High-Performance Computing | News
Carnegie Mellon Builds New Computing Cluster for Education and Research
Carnegie Mellon University (CMU) is
building a new computing cluster, named Narwhal, which will be used for
education and research related to large-scale computer systems.
The Narwhal cluster will include 448 blade computers, 1,792 processor cores
and more than 400 magnetic disks. Narwhal's blade computers were salvaged from
Cerrillos, a former Los Alamos National
Laboratory (LANL) supercomputer that was decommissioned last year. Cerrillos
contained a whopping 14,400 processor cores, but even Narwhal's fraction of
Cerrillos's core capabilities "is more capable than most educational computing
resources," said Garth Gibson, professor of computer science and principal
investigator for Narwhal, in a prepared statement.
Cerrillos was related to the Roadrunner supercomputer — the first computer
to break the petaflop barrier by performing more than one million billion
calculations per second. Cerrillos and Roadrunner shared a hybrid architecture
that used both AMD Opteron processors and special graphics processors from IBM,
called Cells, to increase overall processing speed. However, Narwhal does not
use Cerrillos's Cell processors "because the academic parallel and distributed
computing goals for Narwhal were better met with more blades and fewer Cell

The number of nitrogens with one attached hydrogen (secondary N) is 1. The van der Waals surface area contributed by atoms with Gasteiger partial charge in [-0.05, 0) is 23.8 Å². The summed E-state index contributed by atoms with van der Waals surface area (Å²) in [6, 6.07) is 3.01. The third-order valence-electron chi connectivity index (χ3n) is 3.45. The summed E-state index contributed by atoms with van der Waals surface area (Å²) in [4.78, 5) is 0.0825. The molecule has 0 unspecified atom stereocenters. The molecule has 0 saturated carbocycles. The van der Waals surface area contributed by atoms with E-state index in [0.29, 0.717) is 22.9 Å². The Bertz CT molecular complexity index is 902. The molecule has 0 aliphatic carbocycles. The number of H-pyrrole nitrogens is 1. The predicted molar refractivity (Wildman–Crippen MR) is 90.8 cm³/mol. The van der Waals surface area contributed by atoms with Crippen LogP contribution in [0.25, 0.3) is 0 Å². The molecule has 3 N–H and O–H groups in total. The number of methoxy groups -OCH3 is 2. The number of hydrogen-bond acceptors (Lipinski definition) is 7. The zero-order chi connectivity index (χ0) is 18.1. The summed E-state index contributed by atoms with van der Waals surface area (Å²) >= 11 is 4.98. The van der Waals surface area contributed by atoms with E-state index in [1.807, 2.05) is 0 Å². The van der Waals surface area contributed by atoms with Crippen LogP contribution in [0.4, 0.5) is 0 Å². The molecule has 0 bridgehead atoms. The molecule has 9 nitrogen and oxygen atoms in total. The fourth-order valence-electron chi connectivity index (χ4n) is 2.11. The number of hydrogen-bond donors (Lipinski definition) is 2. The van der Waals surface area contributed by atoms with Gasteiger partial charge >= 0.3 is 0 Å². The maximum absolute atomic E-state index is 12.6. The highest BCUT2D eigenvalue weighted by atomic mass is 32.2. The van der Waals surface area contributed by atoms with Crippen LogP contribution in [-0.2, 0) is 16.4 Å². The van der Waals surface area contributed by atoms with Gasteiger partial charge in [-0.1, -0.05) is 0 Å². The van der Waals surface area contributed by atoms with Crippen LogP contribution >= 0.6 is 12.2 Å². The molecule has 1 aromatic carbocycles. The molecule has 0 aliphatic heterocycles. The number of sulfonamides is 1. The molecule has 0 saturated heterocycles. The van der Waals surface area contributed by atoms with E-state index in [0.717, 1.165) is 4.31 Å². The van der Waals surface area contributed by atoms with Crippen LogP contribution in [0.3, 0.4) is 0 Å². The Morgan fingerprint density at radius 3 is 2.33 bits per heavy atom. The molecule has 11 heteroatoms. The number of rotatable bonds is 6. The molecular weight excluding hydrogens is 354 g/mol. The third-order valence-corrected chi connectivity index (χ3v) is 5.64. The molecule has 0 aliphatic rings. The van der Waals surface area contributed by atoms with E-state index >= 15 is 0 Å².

co-processors," according to the CMU.
Researchers and students at CMU will use the Narwhal cluster "to experiment
with parallel computing applications and infrastructure, controlling and
instrumenting all software down to the bare metal, at a scale that's an order of
magnitude larger than most university clusters," according to the university.
"With Narwhal, we open a new front — assistance with large-scale computer
systems software education," said Gibson in a prepared statement.
The Narwhal cluster is named after the Arctic whale known for the long tusk
protruding from its head. The name was chosen in honor of the
Parallel Reconfigurable Observational
Environment's (PRObE) tradition of selecting names with Alaskan themes.
Garth Gibson, principal investigator for Narwhal, was part of the team that
CMU's Parallel Data Lab will set up the
Narwhal cluster this summer in the
Collaborative Innovation Center (CIC) on the CMU campus.
Leila Meyer is a technology writer based in British Columbia. She can be reached at firstname.lastname@example.org.